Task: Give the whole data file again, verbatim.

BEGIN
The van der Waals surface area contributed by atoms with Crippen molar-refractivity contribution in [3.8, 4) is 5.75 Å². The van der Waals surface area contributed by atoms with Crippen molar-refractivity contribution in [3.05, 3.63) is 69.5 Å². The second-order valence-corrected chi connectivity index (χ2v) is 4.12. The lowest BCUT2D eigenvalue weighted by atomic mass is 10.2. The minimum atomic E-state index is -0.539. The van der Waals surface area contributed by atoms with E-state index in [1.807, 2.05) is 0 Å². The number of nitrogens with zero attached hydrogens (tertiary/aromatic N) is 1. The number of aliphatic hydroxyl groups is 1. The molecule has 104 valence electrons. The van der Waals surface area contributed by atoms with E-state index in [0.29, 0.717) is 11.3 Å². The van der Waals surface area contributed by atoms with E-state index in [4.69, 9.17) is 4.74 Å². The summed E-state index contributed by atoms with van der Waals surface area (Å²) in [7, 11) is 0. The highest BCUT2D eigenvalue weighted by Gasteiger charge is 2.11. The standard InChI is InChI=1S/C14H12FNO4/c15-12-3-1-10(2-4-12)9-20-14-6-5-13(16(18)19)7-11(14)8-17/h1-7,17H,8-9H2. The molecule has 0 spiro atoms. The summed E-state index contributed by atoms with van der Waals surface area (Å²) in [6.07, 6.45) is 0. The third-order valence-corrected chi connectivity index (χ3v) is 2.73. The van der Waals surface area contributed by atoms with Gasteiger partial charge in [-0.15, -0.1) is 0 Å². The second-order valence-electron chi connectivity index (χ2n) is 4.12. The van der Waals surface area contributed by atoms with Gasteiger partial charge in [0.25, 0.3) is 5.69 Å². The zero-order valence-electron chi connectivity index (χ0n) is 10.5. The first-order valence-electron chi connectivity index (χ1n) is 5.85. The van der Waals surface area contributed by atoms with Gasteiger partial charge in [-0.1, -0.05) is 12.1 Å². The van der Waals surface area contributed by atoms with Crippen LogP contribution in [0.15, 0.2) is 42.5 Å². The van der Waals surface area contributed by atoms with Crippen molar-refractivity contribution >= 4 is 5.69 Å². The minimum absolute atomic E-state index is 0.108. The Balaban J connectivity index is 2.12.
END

The van der Waals surface area contributed by atoms with Crippen molar-refractivity contribution in [3.8, 4) is 5.75 Å². The van der Waals surface area contributed by atoms with Crippen molar-refractivity contribution in [3.05, 3.63) is 69.5 Å². The second-order valence-corrected chi connectivity index (χ2v) is 4.12. The lowest BCUT2D eigenvalue weighted by atomic mass is 10.2. The minimum atomic E-state index is -0.539. The van der Waals surface area contributed by atoms with E-state index in [1.807, 2.05) is 0 Å². The number of nitrogens with zero attached hydrogens (tertiary/aromatic N) is 1. The number of aliphatic hydroxyl groups is 1. The molecule has 104 valence electrons. The van der Waals surface area contributed by atoms with E-state index in [0.29, 0.717) is 11.3 Å². The van der Waals surface area contributed by atoms with E-state index in [4.69, 9.17) is 4.74 Å². The summed E-state index contributed by atoms with van der Waals surface area (Å²) in [7, 11) is 0. The highest BCUT2D eigenvalue weighted by Gasteiger charge is 2.11. The standard InChI is InChI=1S/C14H12FNO4/c15-12-3-1-10(2-4-12)9-20-14-6-5-13(16(18)19)7-11(14)8-17/h1-7,17H,8-9H2. The molecule has 0 spiro atoms. The summed E-state index contributed by atoms with van der Waals surface area (Å²) in [6.07, 6.45) is 0. The third-order valence-corrected chi connectivity index (χ3v) is 2.73. The van der Waals surface area contributed by atoms with Gasteiger partial charge in [-0.15, -0.1) is 0 Å². The second-order valence-electron chi connectivity index (χ2n) is 4.12. The van der Waals surface area contributed by atoms with Gasteiger partial charge in [0.25, 0.3) is 5.69 Å². The zero-order valence-electron chi connectivity index (χ0n) is 10.5. The first-order valence-electron chi connectivity index (χ1n) is 5.85. The van der Waals surface area contributed by atoms with Gasteiger partial charge in [-0.1, -0.05) is 12.1 Å². The van der Waals surface area contributed by atoms with Crippen LogP contribution in [0.15, 0.2) is 42.5 Å². The van der Waals surface area contributed by atoms with Crippen molar-refractivity contribution >= 4 is 5.69 Å². The minimum absolute atomic E-state index is 0.108. The Balaban J connectivity index is 2.12.